There are times at night when Jennifer is on the road for Golfstat and Laesch is alone, and he works himself into a position in which he can’t move. He recalled one night in particular when, feeling trapped by his own body, he began calling out for help. Alex Martin, who was sleeping downstairs, woke up and moved him.

Martin, a former Hoosier golfer who runs the Golfweek Junior Tour, is the man who will oversee Golfstat when Laesch is no longer able. The two had a conversation about a succession plan last December, before Laesch had any inkling something was wrong.

“He’s continuing to put in 10-hour-plus days,” said Martin, who spends considerable time in Fishers these days soaking up as much as he can.

Laesch hasn’t bought lunch in six months. His IU Phi Gamma Delta fraternity brothers gather frequently at his home for what they call “board meetings.”

Jimmy Crews, a childhood friend and longtime college basketball coach, comes over from Carmel, Ind., to take Laesch out for a spin around the neighborhood.

“I’ve never had so many grown men tell me they love me,” said Laesch, breaking down with emotion.

• • •

Laesch doesn’t have a bucket list, but he was set on flying to Las Vegas for the annual golf coaches’ convention. The men’s and women’s associations planned to honor Laesch for his longtime contributions to the game Dec. 12.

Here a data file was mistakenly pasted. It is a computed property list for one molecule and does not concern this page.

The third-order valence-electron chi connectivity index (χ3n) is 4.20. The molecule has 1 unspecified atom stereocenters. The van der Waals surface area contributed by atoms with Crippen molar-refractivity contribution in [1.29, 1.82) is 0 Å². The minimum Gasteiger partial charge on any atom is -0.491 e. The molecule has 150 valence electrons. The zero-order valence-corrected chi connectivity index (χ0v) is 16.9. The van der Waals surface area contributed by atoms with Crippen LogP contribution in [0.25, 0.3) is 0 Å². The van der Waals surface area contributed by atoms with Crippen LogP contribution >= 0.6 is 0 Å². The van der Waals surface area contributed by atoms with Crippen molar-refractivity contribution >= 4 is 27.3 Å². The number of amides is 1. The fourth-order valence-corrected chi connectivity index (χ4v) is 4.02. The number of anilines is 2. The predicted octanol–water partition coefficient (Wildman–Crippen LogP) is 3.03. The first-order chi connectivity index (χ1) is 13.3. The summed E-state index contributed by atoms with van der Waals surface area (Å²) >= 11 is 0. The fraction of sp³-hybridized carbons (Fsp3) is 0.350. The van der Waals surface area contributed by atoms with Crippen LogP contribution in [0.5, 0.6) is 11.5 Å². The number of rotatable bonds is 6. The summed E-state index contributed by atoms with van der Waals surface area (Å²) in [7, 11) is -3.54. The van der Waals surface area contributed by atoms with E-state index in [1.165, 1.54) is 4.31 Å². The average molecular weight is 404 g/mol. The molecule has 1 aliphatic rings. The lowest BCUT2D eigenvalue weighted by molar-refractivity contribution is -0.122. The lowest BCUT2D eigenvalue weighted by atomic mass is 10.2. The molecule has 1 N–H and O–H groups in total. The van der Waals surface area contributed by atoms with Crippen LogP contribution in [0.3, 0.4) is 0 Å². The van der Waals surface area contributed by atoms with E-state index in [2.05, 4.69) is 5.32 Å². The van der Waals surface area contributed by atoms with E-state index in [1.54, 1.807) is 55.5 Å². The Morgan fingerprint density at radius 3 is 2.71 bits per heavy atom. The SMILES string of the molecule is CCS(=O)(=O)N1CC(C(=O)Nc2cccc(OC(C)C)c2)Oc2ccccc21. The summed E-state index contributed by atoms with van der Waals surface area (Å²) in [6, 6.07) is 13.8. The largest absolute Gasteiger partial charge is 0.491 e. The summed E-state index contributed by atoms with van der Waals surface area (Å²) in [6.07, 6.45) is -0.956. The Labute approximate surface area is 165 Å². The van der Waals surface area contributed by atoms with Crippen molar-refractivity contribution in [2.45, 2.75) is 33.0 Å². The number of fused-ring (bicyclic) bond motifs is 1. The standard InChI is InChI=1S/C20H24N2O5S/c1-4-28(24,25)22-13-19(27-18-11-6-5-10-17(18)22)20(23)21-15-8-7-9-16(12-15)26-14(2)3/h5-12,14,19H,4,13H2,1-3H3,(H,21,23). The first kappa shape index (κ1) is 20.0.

“Mark made sure there was nothing self-serving for either side,” said FSU men’s coach Trey Jones of Laesch’s balanced approach. “He was never tainted toward one team, one conference, one person. It was simply for the betterment of college golf.”

Laesch wants to do two things as long as he can: work and profess his faith in God.

Minister Lewis Galloway of Second Presbyterian in Indianapolis has helped calm any fears. Only 10 percent of ALS cases are hereditary, but Laesch and his family are cruelly familiar with the disease. The calm, matter-of-fact way in which Laesch talks about the impact ALS already is having on his ability to breathe is the reflection of a man at peace.

“This is an awful disease,” he said. “It takes away everything from you.”

Except the one thing even death can’t touch: faith.

• • •

ALS facts

  • ALS, commonly known as Lou Gehrig’s Disease, usually strikes people between the ages of 40 and 70.
  • Approximately 6,000 people are diagnosed each year.
  • Every 90 minutes someone is diagnosed and someone passes away.
  • The estimated out-of-pocket cost for caring for a person with ALS is $250,000.
  •  The estimated cost of developing a drug to slow down or stop the progression of ALS is $2 billion.
  • There are no effective treatments for ALS.
  • The Ice Bucket Challenge for ALS resulted in 17 million videos. In the U.S., 2.5 million people donated $115 million to the ALS Association in an 8-week period in 2014.
    – ALS Association